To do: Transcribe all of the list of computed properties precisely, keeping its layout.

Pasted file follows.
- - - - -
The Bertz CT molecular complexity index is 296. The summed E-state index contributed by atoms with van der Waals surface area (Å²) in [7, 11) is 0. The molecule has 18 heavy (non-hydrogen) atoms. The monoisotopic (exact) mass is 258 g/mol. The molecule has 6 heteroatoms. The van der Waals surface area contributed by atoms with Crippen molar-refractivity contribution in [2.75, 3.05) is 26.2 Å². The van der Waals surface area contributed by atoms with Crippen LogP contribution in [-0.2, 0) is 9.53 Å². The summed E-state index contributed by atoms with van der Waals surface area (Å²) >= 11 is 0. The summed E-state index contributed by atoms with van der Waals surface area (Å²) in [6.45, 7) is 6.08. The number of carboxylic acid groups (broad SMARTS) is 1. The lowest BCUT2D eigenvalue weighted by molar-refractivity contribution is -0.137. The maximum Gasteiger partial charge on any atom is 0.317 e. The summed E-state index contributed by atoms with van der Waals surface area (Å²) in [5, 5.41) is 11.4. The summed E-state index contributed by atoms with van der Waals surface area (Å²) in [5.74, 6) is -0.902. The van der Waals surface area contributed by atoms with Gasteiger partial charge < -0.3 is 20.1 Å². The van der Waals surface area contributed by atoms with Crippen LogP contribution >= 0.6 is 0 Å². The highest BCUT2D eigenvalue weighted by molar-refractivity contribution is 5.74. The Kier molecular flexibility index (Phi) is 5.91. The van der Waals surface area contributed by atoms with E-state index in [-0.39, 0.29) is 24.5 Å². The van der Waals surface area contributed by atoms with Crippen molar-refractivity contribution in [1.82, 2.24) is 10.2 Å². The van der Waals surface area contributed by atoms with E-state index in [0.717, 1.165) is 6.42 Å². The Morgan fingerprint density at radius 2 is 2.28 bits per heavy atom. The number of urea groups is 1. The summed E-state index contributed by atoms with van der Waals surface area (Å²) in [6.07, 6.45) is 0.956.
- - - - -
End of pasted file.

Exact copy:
The Bertz CT molecular complexity index is 296. The summed E-state index contributed by atoms with van der Waals surface area (Å²) in [7, 11) is 0. The molecule has 18 heavy (non-hydrogen) atoms. The monoisotopic (exact) mass is 258 g/mol. The molecule has 6 heteroatoms. The van der Waals surface area contributed by atoms with Crippen molar-refractivity contribution in [2.75, 3.05) is 26.2 Å². The van der Waals surface area contributed by atoms with Crippen LogP contribution in [-0.2, 0) is 9.53 Å². The summed E-state index contributed by atoms with van der Waals surface area (Å²) >= 11 is 0. The summed E-state index contributed by atoms with van der Waals surface area (Å²) in [6.45, 7) is 6.08. The number of carboxylic acid groups (broad SMARTS) is 1. The lowest BCUT2D eigenvalue weighted by molar-refractivity contribution is -0.137. The maximum Gasteiger partial charge on any atom is 0.317 e. The summed E-state index contributed by atoms with van der Waals surface area (Å²) in [5, 5.41) is 11.4. The summed E-state index contributed by atoms with van der Waals surface area (Å²) in [5.74, 6) is -0.902. The van der Waals surface area contributed by atoms with Gasteiger partial charge < -0.3 is 20.1 Å². The van der Waals surface area contributed by atoms with Crippen LogP contribution >= 0.6 is 0 Å². The highest BCUT2D eigenvalue weighted by molar-refractivity contribution is 5.74. The Kier molecular flexibility index (Phi) is 5.91. The van der Waals surface area contributed by atoms with E-state index in [-0.39, 0.29) is 24.5 Å². The van der Waals surface area contributed by atoms with Crippen molar-refractivity contribution in [1.82, 2.24) is 10.2 Å². The van der Waals surface area contributed by atoms with E-state index in [0.717, 1.165) is 6.42 Å². The Morgan fingerprint density at radius 2 is 2.28 bits per heavy atom. The number of urea groups is 1. The summed E-state index contributed by atoms with van der Waals surface area (Å²) in [6.07, 6.45) is 0.956.